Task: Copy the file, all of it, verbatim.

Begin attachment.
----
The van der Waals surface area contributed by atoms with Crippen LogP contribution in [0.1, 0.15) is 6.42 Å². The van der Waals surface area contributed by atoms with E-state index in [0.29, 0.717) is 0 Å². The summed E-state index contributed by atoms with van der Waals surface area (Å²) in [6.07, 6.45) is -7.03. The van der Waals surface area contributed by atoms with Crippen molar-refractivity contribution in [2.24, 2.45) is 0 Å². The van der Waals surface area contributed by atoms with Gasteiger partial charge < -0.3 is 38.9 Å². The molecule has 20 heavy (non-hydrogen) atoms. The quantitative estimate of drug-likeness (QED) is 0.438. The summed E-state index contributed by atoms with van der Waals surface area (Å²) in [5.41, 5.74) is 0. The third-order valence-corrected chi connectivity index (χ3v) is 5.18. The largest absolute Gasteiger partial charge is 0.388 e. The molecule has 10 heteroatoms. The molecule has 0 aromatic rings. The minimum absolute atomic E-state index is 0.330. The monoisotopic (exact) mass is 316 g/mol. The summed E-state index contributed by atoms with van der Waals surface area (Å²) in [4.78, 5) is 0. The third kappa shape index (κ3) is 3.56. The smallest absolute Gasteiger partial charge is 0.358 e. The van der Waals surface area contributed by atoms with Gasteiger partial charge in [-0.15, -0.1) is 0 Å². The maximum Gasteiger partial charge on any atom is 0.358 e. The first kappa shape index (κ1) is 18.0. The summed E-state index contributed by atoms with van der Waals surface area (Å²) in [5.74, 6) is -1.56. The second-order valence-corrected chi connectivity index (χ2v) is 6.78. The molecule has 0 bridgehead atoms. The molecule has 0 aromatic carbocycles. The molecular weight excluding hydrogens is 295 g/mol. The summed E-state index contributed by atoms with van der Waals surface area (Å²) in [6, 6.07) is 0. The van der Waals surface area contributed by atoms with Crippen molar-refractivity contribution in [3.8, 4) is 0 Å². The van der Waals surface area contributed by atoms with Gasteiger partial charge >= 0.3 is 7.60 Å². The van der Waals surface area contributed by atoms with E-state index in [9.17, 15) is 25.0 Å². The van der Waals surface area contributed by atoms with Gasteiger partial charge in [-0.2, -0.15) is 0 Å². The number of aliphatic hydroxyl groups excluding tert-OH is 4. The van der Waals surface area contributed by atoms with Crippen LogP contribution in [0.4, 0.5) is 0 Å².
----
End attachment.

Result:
The van der Waals surface area contributed by atoms with Crippen LogP contribution in [0.1, 0.15) is 6.42 Å². The van der Waals surface area contributed by atoms with E-state index in [0.29, 0.717) is 0 Å². The summed E-state index contributed by atoms with van der Waals surface area (Å²) in [6.07, 6.45) is -7.03. The van der Waals surface area contributed by atoms with Crippen molar-refractivity contribution in [2.24, 2.45) is 0 Å². The van der Waals surface area contributed by atoms with Gasteiger partial charge < -0.3 is 38.9 Å². The molecule has 20 heavy (non-hydrogen) atoms. The quantitative estimate of drug-likeness (QED) is 0.438. The summed E-state index contributed by atoms with van der Waals surface area (Å²) in [5.41, 5.74) is 0. The third-order valence-corrected chi connectivity index (χ3v) is 5.18. The largest absolute Gasteiger partial charge is 0.388 e. The molecule has 10 heteroatoms. The molecule has 0 aromatic rings. The minimum absolute atomic E-state index is 0.330. The monoisotopic (exact) mass is 316 g/mol. The summed E-state index contributed by atoms with van der Waals surface area (Å²) in [4.78, 5) is 0. The third kappa shape index (κ3) is 3.56. The smallest absolute Gasteiger partial charge is 0.358 e. The van der Waals surface area contributed by atoms with Gasteiger partial charge in [-0.15, -0.1) is 0 Å². The maximum Gasteiger partial charge on any atom is 0.358 e. The first kappa shape index (κ1) is 18.0. The summed E-state index contributed by atoms with van der Waals surface area (Å²) in [5.74, 6) is -1.56. The second-order valence-corrected chi connectivity index (χ2v) is 6.78. The molecule has 0 bridgehead atoms. The molecule has 0 aromatic carbocycles. The molecular weight excluding hydrogens is 295 g/mol. The summed E-state index contributed by atoms with van der Waals surface area (Å²) in [6, 6.07) is 0. The van der Waals surface area contributed by atoms with Crippen molar-refractivity contribution in [3.8, 4) is 0 Å². The van der Waals surface area contributed by atoms with Gasteiger partial charge >= 0.3 is 7.60 Å². The van der Waals surface area contributed by atoms with E-state index in [9.17, 15) is 25.0 Å². The van der Waals surface area contributed by atoms with Gasteiger partial charge in [-0.2, -0.15) is 0 Å². The number of aliphatic hydroxyl groups excluding tert-OH is 4. The van der Waals surface area contributed by atoms with Crippen LogP contribution in [0.4, 0.5) is 0 Å².